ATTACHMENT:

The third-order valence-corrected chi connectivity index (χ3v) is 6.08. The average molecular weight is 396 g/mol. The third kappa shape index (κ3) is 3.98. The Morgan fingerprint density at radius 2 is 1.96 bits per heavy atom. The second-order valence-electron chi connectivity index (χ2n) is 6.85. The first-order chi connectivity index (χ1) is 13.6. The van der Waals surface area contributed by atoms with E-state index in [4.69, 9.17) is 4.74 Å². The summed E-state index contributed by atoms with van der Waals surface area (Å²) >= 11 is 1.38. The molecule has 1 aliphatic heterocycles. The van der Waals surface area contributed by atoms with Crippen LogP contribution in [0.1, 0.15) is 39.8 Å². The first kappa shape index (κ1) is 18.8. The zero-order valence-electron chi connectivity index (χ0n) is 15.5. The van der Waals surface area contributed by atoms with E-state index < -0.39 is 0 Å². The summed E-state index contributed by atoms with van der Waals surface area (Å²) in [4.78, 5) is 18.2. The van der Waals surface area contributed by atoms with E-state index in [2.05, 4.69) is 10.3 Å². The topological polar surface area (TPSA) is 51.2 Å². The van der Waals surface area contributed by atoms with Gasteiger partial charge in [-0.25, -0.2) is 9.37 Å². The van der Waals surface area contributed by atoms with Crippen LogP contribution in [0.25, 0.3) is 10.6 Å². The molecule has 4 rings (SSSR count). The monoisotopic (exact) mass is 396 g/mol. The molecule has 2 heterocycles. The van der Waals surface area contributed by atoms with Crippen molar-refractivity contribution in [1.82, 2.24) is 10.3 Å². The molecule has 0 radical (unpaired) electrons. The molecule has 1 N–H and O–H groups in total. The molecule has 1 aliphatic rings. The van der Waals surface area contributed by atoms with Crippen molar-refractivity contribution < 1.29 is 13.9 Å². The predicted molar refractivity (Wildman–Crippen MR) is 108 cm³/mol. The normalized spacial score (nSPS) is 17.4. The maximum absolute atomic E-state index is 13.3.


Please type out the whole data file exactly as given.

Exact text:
The third-order valence-corrected chi connectivity index (χ3v) is 6.08. The average molecular weight is 396 g/mol. The third kappa shape index (κ3) is 3.98. The Morgan fingerprint density at radius 2 is 1.96 bits per heavy atom. The second-order valence-electron chi connectivity index (χ2n) is 6.85. The first-order chi connectivity index (χ1) is 13.6. The van der Waals surface area contributed by atoms with E-state index in [4.69, 9.17) is 4.74 Å². The summed E-state index contributed by atoms with van der Waals surface area (Å²) >= 11 is 1.38. The molecule has 1 aliphatic heterocycles. The van der Waals surface area contributed by atoms with Crippen LogP contribution in [0.1, 0.15) is 39.8 Å². The first kappa shape index (κ1) is 18.8. The zero-order valence-electron chi connectivity index (χ0n) is 15.5. The van der Waals surface area contributed by atoms with E-state index < -0.39 is 0 Å². The summed E-state index contributed by atoms with van der Waals surface area (Å²) in [4.78, 5) is 18.2. The van der Waals surface area contributed by atoms with E-state index in [2.05, 4.69) is 10.3 Å². The topological polar surface area (TPSA) is 51.2 Å². The van der Waals surface area contributed by atoms with Gasteiger partial charge in [-0.25, -0.2) is 9.37 Å². The van der Waals surface area contributed by atoms with Crippen LogP contribution in [0.25, 0.3) is 10.6 Å². The molecule has 4 rings (SSSR count). The monoisotopic (exact) mass is 396 g/mol. The molecule has 2 heterocycles. The van der Waals surface area contributed by atoms with Crippen molar-refractivity contribution in [1.82, 2.24) is 10.3 Å². The molecule has 0 radical (unpaired) electrons. The molecule has 1 N–H and O–H groups in total. The molecule has 1 aliphatic rings. The van der Waals surface area contributed by atoms with Crippen molar-refractivity contribution < 1.29 is 13.9 Å². The predicted molar refractivity (Wildman–Crippen MR) is 108 cm³/mol. The normalized spacial score (nSPS) is 17.4. The maximum absolute atomic E-state index is 13.3.